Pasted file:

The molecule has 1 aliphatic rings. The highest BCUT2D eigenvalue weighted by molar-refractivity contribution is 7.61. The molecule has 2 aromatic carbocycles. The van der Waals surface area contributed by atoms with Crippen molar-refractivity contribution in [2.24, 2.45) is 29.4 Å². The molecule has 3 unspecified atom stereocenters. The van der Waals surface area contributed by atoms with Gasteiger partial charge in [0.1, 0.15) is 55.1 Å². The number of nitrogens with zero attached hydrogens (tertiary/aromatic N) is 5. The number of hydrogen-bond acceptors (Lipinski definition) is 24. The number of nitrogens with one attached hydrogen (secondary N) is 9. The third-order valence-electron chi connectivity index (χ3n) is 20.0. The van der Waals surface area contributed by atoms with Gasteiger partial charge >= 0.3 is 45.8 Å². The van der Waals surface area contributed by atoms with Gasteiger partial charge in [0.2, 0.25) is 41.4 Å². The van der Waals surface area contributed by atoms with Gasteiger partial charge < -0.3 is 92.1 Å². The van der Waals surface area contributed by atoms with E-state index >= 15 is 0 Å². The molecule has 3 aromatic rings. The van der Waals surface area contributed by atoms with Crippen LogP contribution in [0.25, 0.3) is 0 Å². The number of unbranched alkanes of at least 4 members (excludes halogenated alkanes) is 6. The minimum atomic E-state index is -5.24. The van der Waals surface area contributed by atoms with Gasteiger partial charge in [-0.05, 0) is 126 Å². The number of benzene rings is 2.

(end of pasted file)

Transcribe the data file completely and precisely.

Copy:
The molecule has 1 aliphatic rings. The highest BCUT2D eigenvalue weighted by molar-refractivity contribution is 7.61. The molecule has 2 aromatic carbocycles. The van der Waals surface area contributed by atoms with Crippen molar-refractivity contribution in [2.24, 2.45) is 29.4 Å². The molecule has 3 unspecified atom stereocenters. The van der Waals surface area contributed by atoms with Gasteiger partial charge in [0.1, 0.15) is 55.1 Å². The number of nitrogens with zero attached hydrogens (tertiary/aromatic N) is 5. The number of hydrogen-bond acceptors (Lipinski definition) is 24. The number of nitrogens with one attached hydrogen (secondary N) is 9. The third-order valence-electron chi connectivity index (χ3n) is 20.0. The van der Waals surface area contributed by atoms with Gasteiger partial charge >= 0.3 is 45.8 Å². The van der Waals surface area contributed by atoms with Gasteiger partial charge in [0.2, 0.25) is 41.4 Å². The van der Waals surface area contributed by atoms with Gasteiger partial charge < -0.3 is 92.1 Å². The van der Waals surface area contributed by atoms with E-state index >= 15 is 0 Å². The molecule has 3 aromatic rings. The van der Waals surface area contributed by atoms with Crippen LogP contribution in [0.25, 0.3) is 0 Å². The number of unbranched alkanes of at least 4 members (excludes halogenated alkanes) is 6. The minimum atomic E-state index is -5.24. The van der Waals surface area contributed by atoms with Gasteiger partial charge in [-0.05, 0) is 126 Å². The number of benzene rings is 2.